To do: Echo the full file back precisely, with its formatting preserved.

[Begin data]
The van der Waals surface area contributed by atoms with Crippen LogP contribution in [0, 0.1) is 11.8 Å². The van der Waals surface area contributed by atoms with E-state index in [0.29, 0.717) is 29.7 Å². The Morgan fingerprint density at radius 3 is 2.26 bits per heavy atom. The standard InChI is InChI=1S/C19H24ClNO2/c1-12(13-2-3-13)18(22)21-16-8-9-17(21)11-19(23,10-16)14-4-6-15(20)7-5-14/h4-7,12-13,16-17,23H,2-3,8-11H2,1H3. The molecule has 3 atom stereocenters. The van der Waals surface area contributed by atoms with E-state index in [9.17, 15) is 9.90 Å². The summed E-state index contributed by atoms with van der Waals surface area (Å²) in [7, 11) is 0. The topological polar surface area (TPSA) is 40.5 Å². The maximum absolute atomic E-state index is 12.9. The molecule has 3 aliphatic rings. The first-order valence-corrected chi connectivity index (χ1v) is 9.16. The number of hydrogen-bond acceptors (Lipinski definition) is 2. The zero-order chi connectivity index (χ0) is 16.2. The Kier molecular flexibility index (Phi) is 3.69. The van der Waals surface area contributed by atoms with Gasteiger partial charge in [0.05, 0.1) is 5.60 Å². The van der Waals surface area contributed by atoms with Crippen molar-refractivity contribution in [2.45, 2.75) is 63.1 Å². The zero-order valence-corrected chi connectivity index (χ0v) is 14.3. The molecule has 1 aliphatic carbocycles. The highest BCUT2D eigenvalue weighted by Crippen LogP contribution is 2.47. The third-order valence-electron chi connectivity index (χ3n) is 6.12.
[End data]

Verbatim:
The van der Waals surface area contributed by atoms with Crippen LogP contribution in [0, 0.1) is 11.8 Å². The van der Waals surface area contributed by atoms with E-state index in [0.29, 0.717) is 29.7 Å². The Morgan fingerprint density at radius 3 is 2.26 bits per heavy atom. The standard InChI is InChI=1S/C19H24ClNO2/c1-12(13-2-3-13)18(22)21-16-8-9-17(21)11-19(23,10-16)14-4-6-15(20)7-5-14/h4-7,12-13,16-17,23H,2-3,8-11H2,1H3. The molecule has 3 atom stereocenters. The van der Waals surface area contributed by atoms with E-state index in [9.17, 15) is 9.90 Å². The summed E-state index contributed by atoms with van der Waals surface area (Å²) in [7, 11) is 0. The topological polar surface area (TPSA) is 40.5 Å². The maximum absolute atomic E-state index is 12.9. The molecule has 3 aliphatic rings. The first-order valence-corrected chi connectivity index (χ1v) is 9.16. The number of hydrogen-bond acceptors (Lipinski definition) is 2. The zero-order chi connectivity index (χ0) is 16.2. The Kier molecular flexibility index (Phi) is 3.69. The van der Waals surface area contributed by atoms with Gasteiger partial charge in [0.05, 0.1) is 5.60 Å². The van der Waals surface area contributed by atoms with Crippen molar-refractivity contribution in [2.45, 2.75) is 63.1 Å². The zero-order valence-corrected chi connectivity index (χ0v) is 14.3. The molecule has 1 aliphatic carbocycles. The highest BCUT2D eigenvalue weighted by Crippen LogP contribution is 2.47. The third-order valence-electron chi connectivity index (χ3n) is 6.12.